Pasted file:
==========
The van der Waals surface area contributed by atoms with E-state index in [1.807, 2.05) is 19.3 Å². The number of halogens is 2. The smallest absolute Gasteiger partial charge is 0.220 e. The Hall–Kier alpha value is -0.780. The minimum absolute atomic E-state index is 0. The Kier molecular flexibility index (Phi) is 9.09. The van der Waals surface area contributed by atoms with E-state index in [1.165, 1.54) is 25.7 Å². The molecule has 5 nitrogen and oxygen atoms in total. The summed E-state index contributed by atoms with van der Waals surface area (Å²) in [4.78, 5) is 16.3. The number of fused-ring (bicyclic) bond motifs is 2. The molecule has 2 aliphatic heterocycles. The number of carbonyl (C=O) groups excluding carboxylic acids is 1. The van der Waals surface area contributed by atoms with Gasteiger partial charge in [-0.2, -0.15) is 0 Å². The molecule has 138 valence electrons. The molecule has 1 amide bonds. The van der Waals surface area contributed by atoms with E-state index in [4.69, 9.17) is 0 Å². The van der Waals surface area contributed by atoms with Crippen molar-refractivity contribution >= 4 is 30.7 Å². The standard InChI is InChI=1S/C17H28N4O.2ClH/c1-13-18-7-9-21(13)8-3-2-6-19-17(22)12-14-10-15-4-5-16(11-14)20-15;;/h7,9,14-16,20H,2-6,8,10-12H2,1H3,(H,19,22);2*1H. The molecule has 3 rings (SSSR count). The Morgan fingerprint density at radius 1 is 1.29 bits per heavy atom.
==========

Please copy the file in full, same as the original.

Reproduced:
The van der Waals surface area contributed by atoms with E-state index in [1.807, 2.05) is 19.3 Å². The number of halogens is 2. The smallest absolute Gasteiger partial charge is 0.220 e. The Hall–Kier alpha value is -0.780. The minimum absolute atomic E-state index is 0. The Kier molecular flexibility index (Phi) is 9.09. The van der Waals surface area contributed by atoms with E-state index in [1.165, 1.54) is 25.7 Å². The molecule has 5 nitrogen and oxygen atoms in total. The summed E-state index contributed by atoms with van der Waals surface area (Å²) in [4.78, 5) is 16.3. The number of fused-ring (bicyclic) bond motifs is 2. The molecule has 2 aliphatic heterocycles. The number of carbonyl (C=O) groups excluding carboxylic acids is 1. The van der Waals surface area contributed by atoms with Gasteiger partial charge in [-0.2, -0.15) is 0 Å². The molecule has 138 valence electrons. The molecule has 1 amide bonds. The van der Waals surface area contributed by atoms with E-state index in [4.69, 9.17) is 0 Å². The van der Waals surface area contributed by atoms with Crippen molar-refractivity contribution >= 4 is 30.7 Å². The standard InChI is InChI=1S/C17H28N4O.2ClH/c1-13-18-7-9-21(13)8-3-2-6-19-17(22)12-14-10-15-4-5-16(11-14)20-15;;/h7,9,14-16,20H,2-6,8,10-12H2,1H3,(H,19,22);2*1H. The molecule has 3 rings (SSSR count). The Morgan fingerprint density at radius 1 is 1.29 bits per heavy atom.